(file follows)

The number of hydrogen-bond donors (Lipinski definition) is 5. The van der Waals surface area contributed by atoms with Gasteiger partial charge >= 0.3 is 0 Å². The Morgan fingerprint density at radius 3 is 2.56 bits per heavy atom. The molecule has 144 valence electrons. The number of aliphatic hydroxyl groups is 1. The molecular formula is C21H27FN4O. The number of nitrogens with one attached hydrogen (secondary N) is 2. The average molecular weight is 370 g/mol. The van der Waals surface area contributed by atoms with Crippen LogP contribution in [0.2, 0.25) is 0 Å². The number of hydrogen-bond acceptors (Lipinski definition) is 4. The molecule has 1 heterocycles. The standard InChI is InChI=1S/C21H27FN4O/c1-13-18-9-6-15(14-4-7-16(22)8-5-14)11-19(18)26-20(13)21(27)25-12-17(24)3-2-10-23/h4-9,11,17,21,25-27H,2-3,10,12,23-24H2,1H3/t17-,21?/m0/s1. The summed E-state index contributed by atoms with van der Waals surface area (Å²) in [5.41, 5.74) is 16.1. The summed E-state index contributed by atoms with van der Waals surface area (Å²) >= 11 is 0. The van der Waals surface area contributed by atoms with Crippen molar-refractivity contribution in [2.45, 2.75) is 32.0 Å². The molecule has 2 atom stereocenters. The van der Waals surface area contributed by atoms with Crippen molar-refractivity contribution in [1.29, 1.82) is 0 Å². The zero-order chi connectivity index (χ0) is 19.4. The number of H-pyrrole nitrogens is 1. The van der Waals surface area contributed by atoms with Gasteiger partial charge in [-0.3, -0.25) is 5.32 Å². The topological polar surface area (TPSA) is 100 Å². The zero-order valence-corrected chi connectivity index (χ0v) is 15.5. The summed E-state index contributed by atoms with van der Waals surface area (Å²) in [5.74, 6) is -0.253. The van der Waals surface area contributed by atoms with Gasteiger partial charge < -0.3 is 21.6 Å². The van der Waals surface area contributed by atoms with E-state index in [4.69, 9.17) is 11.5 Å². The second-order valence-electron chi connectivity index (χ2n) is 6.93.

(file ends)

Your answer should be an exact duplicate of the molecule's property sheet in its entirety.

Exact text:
The number of hydrogen-bond donors (Lipinski definition) is 5. The van der Waals surface area contributed by atoms with Gasteiger partial charge >= 0.3 is 0 Å². The Morgan fingerprint density at radius 3 is 2.56 bits per heavy atom. The molecule has 144 valence electrons. The number of aliphatic hydroxyl groups is 1. The molecular formula is C21H27FN4O. The number of nitrogens with one attached hydrogen (secondary N) is 2. The average molecular weight is 370 g/mol. The van der Waals surface area contributed by atoms with Crippen LogP contribution in [0.2, 0.25) is 0 Å². The number of hydrogen-bond acceptors (Lipinski definition) is 4. The molecule has 1 heterocycles. The standard InChI is InChI=1S/C21H27FN4O/c1-13-18-9-6-15(14-4-7-16(22)8-5-14)11-19(18)26-20(13)21(27)25-12-17(24)3-2-10-23/h4-9,11,17,21,25-27H,2-3,10,12,23-24H2,1H3/t17-,21?/m0/s1. The summed E-state index contributed by atoms with van der Waals surface area (Å²) in [5.41, 5.74) is 16.1. The summed E-state index contributed by atoms with van der Waals surface area (Å²) >= 11 is 0. The van der Waals surface area contributed by atoms with Crippen molar-refractivity contribution in [2.45, 2.75) is 32.0 Å². The molecule has 2 atom stereocenters. The van der Waals surface area contributed by atoms with Crippen molar-refractivity contribution in [1.29, 1.82) is 0 Å². The zero-order chi connectivity index (χ0) is 19.4. The number of H-pyrrole nitrogens is 1. The van der Waals surface area contributed by atoms with Gasteiger partial charge in [-0.3, -0.25) is 5.32 Å². The topological polar surface area (TPSA) is 100 Å². The zero-order valence-corrected chi connectivity index (χ0v) is 15.5. The summed E-state index contributed by atoms with van der Waals surface area (Å²) in [5.74, 6) is -0.253. The van der Waals surface area contributed by atoms with Gasteiger partial charge < -0.3 is 21.6 Å². The van der Waals surface area contributed by atoms with E-state index in [4.69, 9.17) is 11.5 Å². The second-order valence-electron chi connectivity index (χ2n) is 6.93.